Tags: trans fat | heart | cholesterol | high ldl | diet

Trans Fat Is Unhealthy

Monday, 10 March 2014 01:00 AM

Some states have issued a ban on the use of trans fat in restaurants and bakeries—but the war is still on. This inexpensive and doubly unhealthy fat is used in so many food items these days that it has become a part of our daily diet. A diet rich in trans fats can lead to high LDL levels and can negatively affect the functioning of the heart.
Trans fats are found naturally in some animal products like lard or butter; but using them in foods can be expensive to food industry owners. So, they resort to inexpensive alternatives to these expensive trans fats, which are processed by chemically adding extra hydrogen to liquid oil. This saturates the oil, which turns into a solid form of fat to be used in large-scale cooking. Though trans fats add good texture and an enjoyable taste, they are very unhealthy for the human system, especially to the heart. Margarine or Crisco added to industry-manufactured food items are forms of trans fat. We must be especially watchful of our diet, since trans fat are capable of increasing the cholesterol levels in our body, thus affecting the heart.
  • Your body does not know how to metabolize the trans fats, which is then added as fat in the body. Trans fats also increase the bad cholesterol (low density lipoproteins or LDL) and decrease the levels of good cholesterol (high density lipoprotein or HDL) in the blood. High LDL causes much harm to the heart. Hence, a healthy diet sans trans fats is a must to keep the heart healthy.
  • Trans fats can also be gained from natural sources but their effect on body cholesterol levels and the functioning of the heart are under evaluation. Synthetic trans fats are much unhealthier mainly because of their synthetic nature, and the excessive amounts of these that are present in industry-manufactured food items or bakery products. Including them in excess to your diet can adversely affect your heart.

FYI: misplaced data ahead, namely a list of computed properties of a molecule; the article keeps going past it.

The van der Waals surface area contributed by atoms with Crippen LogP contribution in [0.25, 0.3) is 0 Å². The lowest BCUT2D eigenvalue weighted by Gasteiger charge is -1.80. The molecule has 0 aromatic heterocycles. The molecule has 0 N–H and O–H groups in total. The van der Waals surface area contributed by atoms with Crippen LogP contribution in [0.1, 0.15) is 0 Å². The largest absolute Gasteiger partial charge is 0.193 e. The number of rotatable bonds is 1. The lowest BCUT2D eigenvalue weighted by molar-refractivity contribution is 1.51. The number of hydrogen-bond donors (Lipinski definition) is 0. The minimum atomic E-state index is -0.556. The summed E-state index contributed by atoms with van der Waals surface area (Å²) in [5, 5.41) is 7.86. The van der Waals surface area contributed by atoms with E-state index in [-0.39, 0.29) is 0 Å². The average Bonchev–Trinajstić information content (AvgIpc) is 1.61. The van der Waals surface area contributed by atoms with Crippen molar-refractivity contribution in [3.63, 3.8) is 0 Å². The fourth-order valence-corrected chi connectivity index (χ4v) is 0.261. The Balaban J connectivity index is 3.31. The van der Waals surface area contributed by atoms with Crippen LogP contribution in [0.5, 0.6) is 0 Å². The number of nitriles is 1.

• Maintaining high HDL and low LDL is good for the body. This good cholesterol can be obtained by the consumption of trans fats from natural sources. But again, the amount should be limited in our daily diet, as overconsumption can affect the cholesterol levels badly.
  • HDL is the good cholesterol in the body that acts as lubricant in the body. However, due to trans fats, the amount of HDL decreases and high LDL can lead to severe consequences including heart diseases.
Keeping an eye on your cholesterol levels is essential to keep the heart healthy and properly functioning—high LDL prevents both these from happening. Hence, it is wise to exclude trans fats from the diet. When the daily diet or daily calorie consumption is considered, health organizations advocate only 1 percent of daily calorie consumption to come from trans fats. Following such guidelines can help keep check of the cholesterol levels.

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The CDC, FDA, and American Heart Association all have been conducting research on limiting the use of trans fat in food because of its known and proven ill effects to our health, especially the heart. It increases bad cholesterol levels in the body.
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Monday, 10 March 2014 01:00 AM
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